The Art of the Chair

book cover for One Vacant Chair by Joe Coomer

I know I’ve mentioned before that I attend a book club at one of the local art museums. What I love about the program is that the books often are selected based on having some tie to art and particularly to the current exhibition. A couple of years ago, we read the book One Vacant Chair, and Joe Coomer himself came to talk at our discussion. The book was so good, and the discussion was one of my favorites. Ever since reading that book I have been struck by images of chairs. I loved the idea in this book of the artist that drew your attention to something so simple, but also so varied and complex, as the chair. This book was one of those that stayed with me, you know the kind I mean.

Recently, through a recent post on Mojito Maven’s blog, I was introduced to the beautiful work of Kimberly Applegate. What I love most about her paintings are not just the vibrant colors and that they are of chairs, but the amazing characterizations she makes of the chairs. Her chairs take on the personality of the art hanging above them. They are fun and whimsical, while also showing a deep love and respect for the pieces she is reproducing. With permission to do so, I wanted to share with you some of my favorites (although it’s so hard to choose!).

painting of a red and white chair with a George O'Keefe red poppy hanging on the wall next to it

I have such a love of Georgia O’Keefe, especially her gorgeous poppy. She, like Frida Kahlo, had such a way with color. And look at the gorgeous chair. Georgia once said (I’m paraphrasing), that she painted big because she wanted people to pay attention to her work. I think that confidence is reflected in this chair, the bold print, the shape, even the legs. This is a chair you pay attention to.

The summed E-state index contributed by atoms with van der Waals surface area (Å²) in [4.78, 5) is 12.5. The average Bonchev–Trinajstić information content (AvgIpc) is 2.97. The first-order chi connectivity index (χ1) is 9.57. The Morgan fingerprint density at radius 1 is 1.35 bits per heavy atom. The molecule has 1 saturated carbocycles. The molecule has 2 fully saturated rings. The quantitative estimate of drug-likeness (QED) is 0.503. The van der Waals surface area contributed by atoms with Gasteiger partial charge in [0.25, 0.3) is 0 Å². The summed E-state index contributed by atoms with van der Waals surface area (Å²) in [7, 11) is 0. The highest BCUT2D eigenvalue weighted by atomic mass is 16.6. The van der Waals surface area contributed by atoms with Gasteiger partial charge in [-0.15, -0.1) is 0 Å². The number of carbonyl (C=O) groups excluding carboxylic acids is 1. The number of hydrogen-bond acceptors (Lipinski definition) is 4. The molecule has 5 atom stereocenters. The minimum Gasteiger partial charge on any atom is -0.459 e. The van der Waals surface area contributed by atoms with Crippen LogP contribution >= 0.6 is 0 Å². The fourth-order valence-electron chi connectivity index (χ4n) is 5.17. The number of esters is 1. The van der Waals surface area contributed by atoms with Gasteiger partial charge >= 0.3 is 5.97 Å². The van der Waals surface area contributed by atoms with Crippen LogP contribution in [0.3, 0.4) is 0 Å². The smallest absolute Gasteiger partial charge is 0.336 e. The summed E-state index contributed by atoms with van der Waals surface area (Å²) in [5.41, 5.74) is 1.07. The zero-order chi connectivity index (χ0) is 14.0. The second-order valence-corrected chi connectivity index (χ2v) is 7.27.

painting of a white wooden chair with pink seat turned toward Ingres's Grand Odalisque on the wall

Ingres’s Grand Odalisque is one of my favorite paintings. The rich and sumptuous detail of his work just sucks me in. That turban of hers, and the peacock fan. When I was in college, working on my art history degree, I wanted to have a collection of odalisque (reclining nude) paintings. There was something about them that I found so sensual and feminine. Another favorite is Modigliani’s Reclining Nude. And what I love most about this particular painting is not just the pairing of a chair with a gorgeous, intricate back, but the position of the chair itself. The chair itself repeats that coy, over the shoulder glance. Love it.

painting of a modern sleek black chair next to  Sargent's Madame X painting

The last one I’ve chosen to share (although I could go on and on and on – there was a beautiful Japanese chair, two lovely chairs that were paired with Vermeers, etc.), showcases a very sleek black chair paired with Sargent’s Madame X. Can I just tell you, that this painting is probably my favorite painting ever. There is something about Sargent’s work that is exquisite. I once wrote a poem comparing Madame X to Countess Olenska in The Age of Innocence. Anyway, I recently got to see the Sargent in person, and it literally stopped me dead in my tracks. While I would never have chosen this chair to pair with it – the choice is perfect! That chair is all about sleek curves. Such an amazing piece. I think too that Madame X is all mystery and apparent indifference to the audience, while the chair itself is also turned slightly away from the viewer, giving nothing.

Art, to me, is like breathing. So, when I stumble across something amazing and beautiful – especially when it touches on something that I already love, it is magical. I hope you take a moment today to pay attention to the ordinary objects around you, and perhaps take a moment to appreciate its beauty. What kind of chair represents you?

1 thought on “The Art of the Chair”

  1. LOVE LOVE LOVE these chairs (obvs). When I post pics of our bed room you'll see that we have 9 more of these pics hanging in there.

    my absolute favorites of hers are the ones with Degas. Sigh, i wish i had an original!

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